A diagnostic test, able to identify a deadly virus believed to be present in up to 10 percent of horses, is now available for the first time for horses.

New Equine Virus (NEV) was first identified in 2013 by Isabel Fidalgo Carvalho.

Dr Carvalho went on to found Portugal-based equine biotech firm Equigerminal to develop an accurate and commercially viable NEV diagnostic test that can be used by vets, vet labs and horse owners.

After many years of research and testing, the diagnostic test is now launching to the equine community.

NEV - the equine equivalent of HIV - is often misdiagnosed or hidden by other diseases that induce similar symptoms, like anaemia and neurological issues in horses. It is most commonly confused with the Swamp Fever virus (EIAV) and Equine Herpesviruses (EHV).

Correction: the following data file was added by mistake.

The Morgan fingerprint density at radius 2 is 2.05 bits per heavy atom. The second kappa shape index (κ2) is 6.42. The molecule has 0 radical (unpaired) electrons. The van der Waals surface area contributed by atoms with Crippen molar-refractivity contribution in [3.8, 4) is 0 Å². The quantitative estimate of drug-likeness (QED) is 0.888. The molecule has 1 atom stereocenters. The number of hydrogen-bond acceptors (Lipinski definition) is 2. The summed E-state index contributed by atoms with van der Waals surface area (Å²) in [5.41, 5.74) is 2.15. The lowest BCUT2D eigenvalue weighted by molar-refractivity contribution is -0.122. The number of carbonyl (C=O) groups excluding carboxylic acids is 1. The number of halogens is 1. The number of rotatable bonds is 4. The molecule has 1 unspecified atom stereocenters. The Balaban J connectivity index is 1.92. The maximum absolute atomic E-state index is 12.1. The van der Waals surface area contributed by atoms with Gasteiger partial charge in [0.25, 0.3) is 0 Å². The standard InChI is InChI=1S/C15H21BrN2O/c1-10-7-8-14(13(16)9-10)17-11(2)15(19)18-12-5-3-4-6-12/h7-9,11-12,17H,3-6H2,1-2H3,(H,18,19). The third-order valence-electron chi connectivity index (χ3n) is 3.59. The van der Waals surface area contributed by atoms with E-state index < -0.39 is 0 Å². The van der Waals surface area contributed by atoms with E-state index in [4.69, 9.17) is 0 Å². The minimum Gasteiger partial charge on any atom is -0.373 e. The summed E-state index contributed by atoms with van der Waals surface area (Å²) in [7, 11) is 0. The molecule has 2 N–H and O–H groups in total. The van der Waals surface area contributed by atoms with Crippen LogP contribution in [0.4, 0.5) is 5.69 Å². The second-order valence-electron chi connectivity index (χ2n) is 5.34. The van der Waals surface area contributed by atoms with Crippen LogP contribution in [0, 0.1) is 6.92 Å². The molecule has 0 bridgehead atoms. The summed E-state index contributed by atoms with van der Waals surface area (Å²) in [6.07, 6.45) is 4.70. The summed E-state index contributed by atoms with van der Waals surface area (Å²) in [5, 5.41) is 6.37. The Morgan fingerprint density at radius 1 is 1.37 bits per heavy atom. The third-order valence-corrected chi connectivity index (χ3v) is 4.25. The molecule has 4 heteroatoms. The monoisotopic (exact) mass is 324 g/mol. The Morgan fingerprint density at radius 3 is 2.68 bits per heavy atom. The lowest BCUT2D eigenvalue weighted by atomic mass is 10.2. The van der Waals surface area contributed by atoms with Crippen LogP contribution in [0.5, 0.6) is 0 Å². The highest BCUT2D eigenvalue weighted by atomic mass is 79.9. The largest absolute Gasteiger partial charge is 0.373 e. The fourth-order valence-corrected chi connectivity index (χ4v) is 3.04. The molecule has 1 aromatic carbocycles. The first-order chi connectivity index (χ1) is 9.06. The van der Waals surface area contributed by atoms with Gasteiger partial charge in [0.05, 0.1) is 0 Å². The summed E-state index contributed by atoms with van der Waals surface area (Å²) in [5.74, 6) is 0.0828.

Horses thought to have the highly-contagious Swamp Fever can be ordered to be culled by officials in an attempt to stop its spread - a tragedy for the horses, and highly distressing and costly for owners.

By testing a number of horses with anaemia, Equigerminal researchers first believed they had found the presence of a divergent strain of the Swamp Fever Virus (EIAV) - because the horses cross reacted with EIAV, but were negative in the official tests. But subsequent research found they were actually suffering from NEV.

NEV can lead to severe neurological diseases and may prove fatal.

The test enables a vet to take the horse’s blood, send it to the lab where it is tested and then results are returned to the owner/vet.

Once the horse has been tested the appropriate treatment can be given and the spread of the disease prevented. Treatment is currently targeted towards improving the general well-being of the horse, health monitoring, and boosting the animal’s immune system. The next stage is to find a treatment and, ideally, a cure for NEV.